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Home > News > December 2006 > 06 December 2006

Lord Leitch publishes final report

Lord Leitch has published his final report, 'Prosperity for all in the Global Economy: World Class Skills', which examines the UK's long-term skills needs.

The report recommends that the UK commits to a new vision - to become a world leader in skills by 2020.

Publishing the report, Lord Leitch said: "In the 19th Century, the UK had the natural resources, the labour force and the inspiration to lead the world into the Industrial Revolution. Today, we are witnessing a different type of revolution. For developed countries that cannot compete on natural resources and low labour costs, success demands a more service-led economy and high value-added industry.

"In the 21st Century, our natural resource is our people - and their potential is both untapped and vast. Skills are the key to unlocking that potential. The prize for our country will be enormous - higher productivity, the creation of wealth and social justice.

"Without increased skills, we would condemn ourselves to a lingering decline in competitiveness, diminishing economic growth and a bleaker future for all. The case for action is compelling and urgent. Becoming a world leader on skills will enable the UK to compete with the best in the world. I am optimistic."

The report says that in a rapidly changing global economy, with emerging economies such as India and China growing dramatically, the UK cannot afford to stand still. Despite having made good progress over the last decade, aspects of the UK's skills base remain weaker than those in other developed economies, for example:

  • Out of 30 OECD countries, the UK lies 17th on low skills, 20th on intermediate skills and 11th on high skills
  • 5 million adults in the UK lack functional literacy
  • 17 million adults in the UK have difficulty with numbers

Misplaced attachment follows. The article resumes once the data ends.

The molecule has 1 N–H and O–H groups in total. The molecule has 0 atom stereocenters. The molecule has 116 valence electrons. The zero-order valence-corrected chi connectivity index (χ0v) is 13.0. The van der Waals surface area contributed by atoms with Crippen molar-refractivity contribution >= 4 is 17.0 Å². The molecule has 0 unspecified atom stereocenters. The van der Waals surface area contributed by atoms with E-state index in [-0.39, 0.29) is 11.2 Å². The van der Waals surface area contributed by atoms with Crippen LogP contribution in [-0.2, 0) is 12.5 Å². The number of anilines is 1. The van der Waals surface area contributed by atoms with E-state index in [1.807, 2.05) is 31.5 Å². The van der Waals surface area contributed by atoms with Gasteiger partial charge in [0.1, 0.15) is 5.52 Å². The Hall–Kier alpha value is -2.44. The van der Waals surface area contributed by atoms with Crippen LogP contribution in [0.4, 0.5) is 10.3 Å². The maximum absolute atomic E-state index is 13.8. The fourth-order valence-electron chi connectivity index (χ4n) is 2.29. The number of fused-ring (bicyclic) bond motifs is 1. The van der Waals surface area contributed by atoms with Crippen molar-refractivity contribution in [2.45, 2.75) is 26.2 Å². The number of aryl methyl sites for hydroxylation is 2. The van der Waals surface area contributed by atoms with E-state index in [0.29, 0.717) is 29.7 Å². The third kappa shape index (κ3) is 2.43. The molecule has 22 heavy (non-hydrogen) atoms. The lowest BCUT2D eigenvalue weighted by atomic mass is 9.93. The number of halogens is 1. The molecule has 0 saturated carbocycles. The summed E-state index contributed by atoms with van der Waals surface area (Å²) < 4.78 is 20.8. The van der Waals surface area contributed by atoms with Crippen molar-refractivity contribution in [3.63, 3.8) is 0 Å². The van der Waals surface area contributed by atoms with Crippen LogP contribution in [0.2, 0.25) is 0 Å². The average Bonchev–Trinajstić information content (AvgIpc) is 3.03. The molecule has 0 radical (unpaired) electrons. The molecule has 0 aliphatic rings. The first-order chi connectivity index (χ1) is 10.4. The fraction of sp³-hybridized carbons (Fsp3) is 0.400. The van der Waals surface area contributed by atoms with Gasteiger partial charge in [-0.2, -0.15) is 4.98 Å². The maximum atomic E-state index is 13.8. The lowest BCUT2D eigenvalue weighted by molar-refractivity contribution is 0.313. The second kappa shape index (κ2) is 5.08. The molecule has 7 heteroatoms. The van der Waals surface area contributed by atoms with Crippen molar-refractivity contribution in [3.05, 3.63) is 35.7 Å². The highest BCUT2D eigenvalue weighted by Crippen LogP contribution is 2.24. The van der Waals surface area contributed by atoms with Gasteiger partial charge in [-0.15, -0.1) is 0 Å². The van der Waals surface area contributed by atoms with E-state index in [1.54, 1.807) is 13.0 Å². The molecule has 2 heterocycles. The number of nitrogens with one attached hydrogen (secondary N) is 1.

• More than one in six young people leave school unable to read, write or add up properly

The report says low skills levels can hold back productivity and growth and, if not addressed, will result in increasing inequality and the marginalisation of some groups within the labour market. The report projects that, even if current targets are met, by 2020 the UK's skills base will be inferior to that of many other developed nations. It concludes that a radical step-change is necessary.

If the UK is to become a world leader in skills by 2020, the report says this means increasing skills attainment at all levels by 2020 so that:

  • 95% of working age adults have basic skills in both functional literacy and numeracy - rising from 85% and 79% respectively in 2005
  • More than 90% of adults are skilled to GCSE level or to vocational equivalents - rising from 69% in 2005
  • The number of Apprentices in the UK is boosted to 500,000 each year, with improved quantity, quality and esteem for intermediate skills
  • More than 40% of adults are skilled to graduate level and above - up from 29% in 2005

The report suggests 'Economically valuable skills' must be delivered through a demand-led approach, facilitated by a new culture of learning, and an appetite for improved skills amongst individuals and employers.